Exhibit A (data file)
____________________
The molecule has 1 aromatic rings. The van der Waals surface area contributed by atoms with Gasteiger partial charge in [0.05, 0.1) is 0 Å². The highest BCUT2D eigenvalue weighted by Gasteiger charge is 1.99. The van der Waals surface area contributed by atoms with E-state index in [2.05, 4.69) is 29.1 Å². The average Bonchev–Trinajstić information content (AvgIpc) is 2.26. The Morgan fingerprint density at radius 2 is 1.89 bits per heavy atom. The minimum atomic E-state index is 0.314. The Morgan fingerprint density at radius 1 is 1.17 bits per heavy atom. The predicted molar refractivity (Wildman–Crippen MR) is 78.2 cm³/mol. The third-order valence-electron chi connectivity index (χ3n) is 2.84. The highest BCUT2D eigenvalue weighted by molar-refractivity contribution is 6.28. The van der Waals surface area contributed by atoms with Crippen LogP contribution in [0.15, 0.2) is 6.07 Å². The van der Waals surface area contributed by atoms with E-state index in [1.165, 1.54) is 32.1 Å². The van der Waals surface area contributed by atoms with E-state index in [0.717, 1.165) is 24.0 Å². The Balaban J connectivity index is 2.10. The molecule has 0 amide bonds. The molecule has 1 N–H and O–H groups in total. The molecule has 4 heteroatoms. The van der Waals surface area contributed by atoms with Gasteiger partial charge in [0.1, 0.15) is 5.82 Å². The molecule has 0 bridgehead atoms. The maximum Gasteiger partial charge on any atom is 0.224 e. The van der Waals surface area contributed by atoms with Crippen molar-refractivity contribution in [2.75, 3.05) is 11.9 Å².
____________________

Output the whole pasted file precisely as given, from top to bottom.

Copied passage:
The molecule has 1 aromatic rings. The van der Waals surface area contributed by atoms with Gasteiger partial charge in [0.05, 0.1) is 0 Å². The highest BCUT2D eigenvalue weighted by Gasteiger charge is 1.99. The van der Waals surface area contributed by atoms with E-state index in [2.05, 4.69) is 29.1 Å². The average Bonchev–Trinajstić information content (AvgIpc) is 2.26. The Morgan fingerprint density at radius 2 is 1.89 bits per heavy atom. The minimum atomic E-state index is 0.314. The Morgan fingerprint density at radius 1 is 1.17 bits per heavy atom. The predicted molar refractivity (Wildman–Crippen MR) is 78.2 cm³/mol. The third-order valence-electron chi connectivity index (χ3n) is 2.84. The highest BCUT2D eigenvalue weighted by molar-refractivity contribution is 6.28. The van der Waals surface area contributed by atoms with Crippen LogP contribution in [0.15, 0.2) is 6.07 Å². The van der Waals surface area contributed by atoms with E-state index in [1.165, 1.54) is 32.1 Å². The van der Waals surface area contributed by atoms with E-state index in [0.717, 1.165) is 24.0 Å². The Balaban J connectivity index is 2.10. The molecule has 0 amide bonds. The molecule has 1 N–H and O–H groups in total. The molecule has 4 heteroatoms. The van der Waals surface area contributed by atoms with Gasteiger partial charge in [0.1, 0.15) is 5.82 Å². The molecule has 0 bridgehead atoms. The maximum Gasteiger partial charge on any atom is 0.224 e. The van der Waals surface area contributed by atoms with Crippen molar-refractivity contribution in [2.75, 3.05) is 11.9 Å².